Beyoncé Amps Up ‘Savage,’ and 12 More New Songs

Every Friday, pop critics for The New York Times weigh in on the week’s most notable new songs and videos. Just want the music? Listen to the Playlist on Spotify here (or find our profile: nytimes). Like what you hear? Let us know at theplaylist@nytimes.com and sign up for our Louder newsletter, a once-a-week blast of our pop music coverage.

With “Hot Girl Summer,” a catchphrase became an inspiration for a song that became an occasion for Megan Thee Stallion to rap alongside one of her idols, Nicki Minaj. The results were mixed, a too-timid color-by-numbers exercise. The remix for her track “Savage” arrives via a similar path — the chorus to “Savage,” from Megan’s recent album “Suga,” became a TikTok dance-challenge sensation, elevating the song from amusing album cut to legitimate phenomenon. That made it an ideal vehicle for a collaboration with fellow Houstonian Beyoncé, a pairing that has been a long time coming. “Savage Remix” is fantastic, far more involved and intricate than most blink-and-you’ll-miss-it collaborations. Beyoncé rises to the challenge, rapping heartily about staying silent even when mad, the kinship of curves (“If you don’t jump to put jeans on, baby, you don’t feel my pain”) and, in a flamboyant demonstration of cultural acuity, the Demon Time series of private Instagram strip clubs that’s been a quarantine-era distraction for hip-hop and sports celebrities. Proceeds from the collaboration go to Bread of Life’s coronavirus relief efforts. JON CARAMANICA

On the songs Haim has been teasing out from its next album, now due June 26, its three sisters have been turning to less sparkly, more subdued productions than in the past, suiting the misgivings that have always been in the lyrics. “I Know Alone” portrays longtime depression and isolation — “Nights turn into days/That turn to gray” — while the instrumental intricacies turn inward, like obsessive thoughts. The video clip is a TikTok-ready sync-dance sequence, with the sisters at a social-distance separation and a recurring move that suggests scrolling through social media. JON PARELES

In the mid-1990s, Oasis reigned as proud inheritors of a British rock continuum from the Beatles through the Smiths and the Stone Roses. The band split up in the late 2000s over the long-running filial conflict between Noel Gallagher — the band’s songwriter — and Liam Gallagher, its lead singer. During pandemic isolation, Noel rediscovered a demo of “Don’t Stop…,” a song that was previously known to die-hard fans from a bootlegged 2005 soundcheck performance. It’s a waltz sung by Noel, backed by guitars and a tambourine, saying goodbye and urging a positive spirit: “Take a piece of life/It’s all right to hold back the night.” It’s a kindly postscript from a contentious band; who knows if it’s the final one? PARELES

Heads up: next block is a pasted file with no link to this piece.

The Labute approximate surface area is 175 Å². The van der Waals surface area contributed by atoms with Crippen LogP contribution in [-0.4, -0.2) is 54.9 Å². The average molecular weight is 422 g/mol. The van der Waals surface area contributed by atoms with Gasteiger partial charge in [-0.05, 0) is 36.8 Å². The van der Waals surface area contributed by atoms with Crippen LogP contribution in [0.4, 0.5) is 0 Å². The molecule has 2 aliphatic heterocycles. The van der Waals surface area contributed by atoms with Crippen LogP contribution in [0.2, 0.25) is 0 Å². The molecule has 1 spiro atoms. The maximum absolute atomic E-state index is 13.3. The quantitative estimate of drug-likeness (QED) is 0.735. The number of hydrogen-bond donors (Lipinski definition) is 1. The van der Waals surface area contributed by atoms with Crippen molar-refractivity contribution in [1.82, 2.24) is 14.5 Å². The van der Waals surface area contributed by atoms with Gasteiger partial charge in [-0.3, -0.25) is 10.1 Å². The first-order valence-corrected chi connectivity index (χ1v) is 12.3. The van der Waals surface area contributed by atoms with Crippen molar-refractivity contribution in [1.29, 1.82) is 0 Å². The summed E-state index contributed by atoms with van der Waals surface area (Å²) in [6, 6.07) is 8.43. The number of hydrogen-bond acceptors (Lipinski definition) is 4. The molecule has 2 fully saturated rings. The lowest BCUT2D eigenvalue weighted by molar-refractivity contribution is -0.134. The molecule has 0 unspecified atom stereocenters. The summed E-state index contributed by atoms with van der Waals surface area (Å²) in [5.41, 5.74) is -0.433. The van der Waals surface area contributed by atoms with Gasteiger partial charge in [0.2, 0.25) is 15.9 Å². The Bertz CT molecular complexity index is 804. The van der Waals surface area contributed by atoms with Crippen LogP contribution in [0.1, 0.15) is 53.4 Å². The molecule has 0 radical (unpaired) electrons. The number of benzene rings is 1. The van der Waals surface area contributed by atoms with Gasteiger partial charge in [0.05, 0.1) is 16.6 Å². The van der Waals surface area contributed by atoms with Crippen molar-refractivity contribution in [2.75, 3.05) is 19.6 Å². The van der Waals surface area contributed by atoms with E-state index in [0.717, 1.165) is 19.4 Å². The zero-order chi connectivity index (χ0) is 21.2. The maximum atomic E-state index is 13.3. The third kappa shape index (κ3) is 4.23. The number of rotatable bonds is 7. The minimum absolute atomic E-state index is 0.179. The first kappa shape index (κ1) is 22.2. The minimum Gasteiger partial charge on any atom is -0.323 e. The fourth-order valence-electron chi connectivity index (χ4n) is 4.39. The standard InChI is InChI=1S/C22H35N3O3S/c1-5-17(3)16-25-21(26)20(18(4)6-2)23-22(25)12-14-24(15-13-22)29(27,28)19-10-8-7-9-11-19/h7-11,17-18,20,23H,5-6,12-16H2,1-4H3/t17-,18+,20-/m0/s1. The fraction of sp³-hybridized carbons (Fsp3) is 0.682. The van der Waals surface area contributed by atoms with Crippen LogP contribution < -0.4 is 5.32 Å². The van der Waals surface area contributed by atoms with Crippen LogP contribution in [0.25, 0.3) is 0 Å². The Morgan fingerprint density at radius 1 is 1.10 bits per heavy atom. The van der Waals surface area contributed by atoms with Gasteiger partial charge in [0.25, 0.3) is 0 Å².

“There’s some times, so much noise between us/And I wish it could just be quiet for a moment,” Raphaelle Standell-Preston sings in “Just Let Me,” and she gets that quiet. In most Braids songs, the band’s busily layered math-rock patterns seize the foreground alongside vocals and lyrics. But this song is a moment of analytical clarity in the middle of a lovers’ quarrel — “Just let me get through to you” is the refrain — and that’s no time for distractions. PARELES

Eve Owen’s “Mother” gathers intensity as it goes: not by speeding up its galloping six-beat rhythm but by the way Owen’s voice gathers focus and attack, working up to a whoop, and by thickening layers of guitars, drums and a string arrangement. Her collaborator is Aaron Dessner of the National, yet the quavers and breaks in Owen’s voice make her sound far more volatile than his band does. PARELES

It’s surprising that up until the trapcorrido movement of the last couple of years, embodied most vividly in the Rancho Humilde label, the tropes of gangster rap and the aesthetics of regional Mexican music rarely overlapped. “Que Maldición” feels like an attempt to make up for lost time, or perhaps a genial elder-generation retort to the upstarts who are creating this alchemy in real time. The Sinaloan outfit Banda MS has been a force for almost two decades, and Snoop Dogg has been a hip-hop icon for a decade longer than that. Their collaboration is tender, low-stakes, a little goofy — the uncles letting the youngsters know they see what’s happening, and that they were cool once, too. CARAMANICA